Last week, America’s Health Insurance Plans (AHIP) President Marilyn Tavenner and American Hospital Association President (AHA) Rick Pollack took to The Hill with an op-ed that continued to spread pervasive myths against our industry.
In their op-ed, Tavenner and Pollack claim drug prices are the reason insurance premiums are on the rise:
“Unjustified and unaccountable spikes in prescription drug prices are the engine of higher costs.”
That is false.
The truth lies in the insurance industry’s own rate justifications that show prescription drugs are not the cause of rising premiums. According to a study from Avalere, a leading policy consultant to the insurance industry, on premium increases in 2016, “premium growth is primarily driven by inpatient and outpatient hospital spending.” And a more recent Avalere study found that, “outpatient spending is expected to be the largest driver of premium increases in 2017”. Drug costs accounted for merely 14 cents of every dollar increase in premiums.
The true driver of premium increases are hospitals—and AHIP knows this—just look on their blogs: “Hospital mergers and physician practice acquisitions give physician practices and hospital systems stronger market power to drive up prices for patients.” “While the rhetoric behind consolidation is about efficiency, the reality is higher prices for consumers.”
Even a Consumers Union official compared insurers’ blame of drug costs as a “Trojan horse with which to usher in excessively priced insurance rates.”
Part of their distraction is to hide the reality that biopharmaceutical innovations can help save money--both for the patient and the broader healthcare system. Finding a treatment to a disease can eliminate countless doctor visits, surgeries and hospital stays.
So, the next time Big Insurance complains about healthcare costs, perhaps they should look at their own books.
Big Insurance are under investigation in multiple states for civil rights complaints over their discriminatory policy practices.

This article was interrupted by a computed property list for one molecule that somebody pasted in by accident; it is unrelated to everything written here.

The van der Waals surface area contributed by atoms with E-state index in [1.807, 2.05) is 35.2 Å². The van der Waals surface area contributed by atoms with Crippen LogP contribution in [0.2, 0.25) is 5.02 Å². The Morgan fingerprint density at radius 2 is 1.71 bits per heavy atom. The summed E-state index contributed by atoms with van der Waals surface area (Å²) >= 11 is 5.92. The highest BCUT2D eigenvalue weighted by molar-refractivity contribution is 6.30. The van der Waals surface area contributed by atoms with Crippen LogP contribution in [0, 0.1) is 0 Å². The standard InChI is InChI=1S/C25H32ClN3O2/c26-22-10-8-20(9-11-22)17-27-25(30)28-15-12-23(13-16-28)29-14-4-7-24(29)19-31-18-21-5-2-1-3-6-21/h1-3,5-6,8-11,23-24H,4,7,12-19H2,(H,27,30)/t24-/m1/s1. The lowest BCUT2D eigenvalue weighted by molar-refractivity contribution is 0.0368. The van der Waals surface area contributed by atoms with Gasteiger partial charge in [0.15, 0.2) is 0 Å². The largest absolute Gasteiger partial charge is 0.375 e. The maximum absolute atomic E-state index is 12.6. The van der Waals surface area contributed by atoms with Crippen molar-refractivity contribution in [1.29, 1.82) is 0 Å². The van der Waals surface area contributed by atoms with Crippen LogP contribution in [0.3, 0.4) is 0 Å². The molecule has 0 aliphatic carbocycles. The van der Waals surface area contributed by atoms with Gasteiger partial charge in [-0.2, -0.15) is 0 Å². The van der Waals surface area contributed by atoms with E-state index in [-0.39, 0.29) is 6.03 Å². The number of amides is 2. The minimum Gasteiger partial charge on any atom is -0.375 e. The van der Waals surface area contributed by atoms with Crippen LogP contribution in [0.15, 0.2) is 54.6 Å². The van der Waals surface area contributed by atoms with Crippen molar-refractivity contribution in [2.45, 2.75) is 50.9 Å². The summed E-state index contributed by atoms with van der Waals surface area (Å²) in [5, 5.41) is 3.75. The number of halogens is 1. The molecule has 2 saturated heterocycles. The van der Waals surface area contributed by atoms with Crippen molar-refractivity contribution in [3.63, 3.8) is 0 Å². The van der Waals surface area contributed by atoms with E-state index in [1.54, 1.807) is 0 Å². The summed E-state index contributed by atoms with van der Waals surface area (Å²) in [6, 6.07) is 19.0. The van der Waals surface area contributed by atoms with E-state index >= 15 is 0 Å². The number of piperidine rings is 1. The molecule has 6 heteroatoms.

Big Insurance are storing billions in reserves, while hiking premiums for middle-class families.
Big Insurance use extreme cost-sharing, in the form of higher patient co-pays, and specialty tiers to push sick people off their plans because it’s bad for their bottom line.
Big Insurance spend just as much on administrative costs as they do on prescription drugs for sick patients.
It’s truly disappointing that--despite all the evidence pointing to the contrary--Tavenner, Pollack, and their allies continue to blame premium increases on prescription drugs.
It’s time for the insurance industry to acknowledge what’s in their own companies’ data and come to the table with biopharmaceutical companies, Pharmacy Benefit managers, and health care providers to present real data to make the health care reimbursement ecosystem transparent and, more importantly to ensure all sick patients have access to the medications they need.
Paul Hastings is a member of BIO’s Board and Chairman/CEO of OncoMed Pharamceuticals. He is the Chairman and CEO of OncoMed Pharmaceuticals.
The views expressed by authors are their own and not the views of The Hill.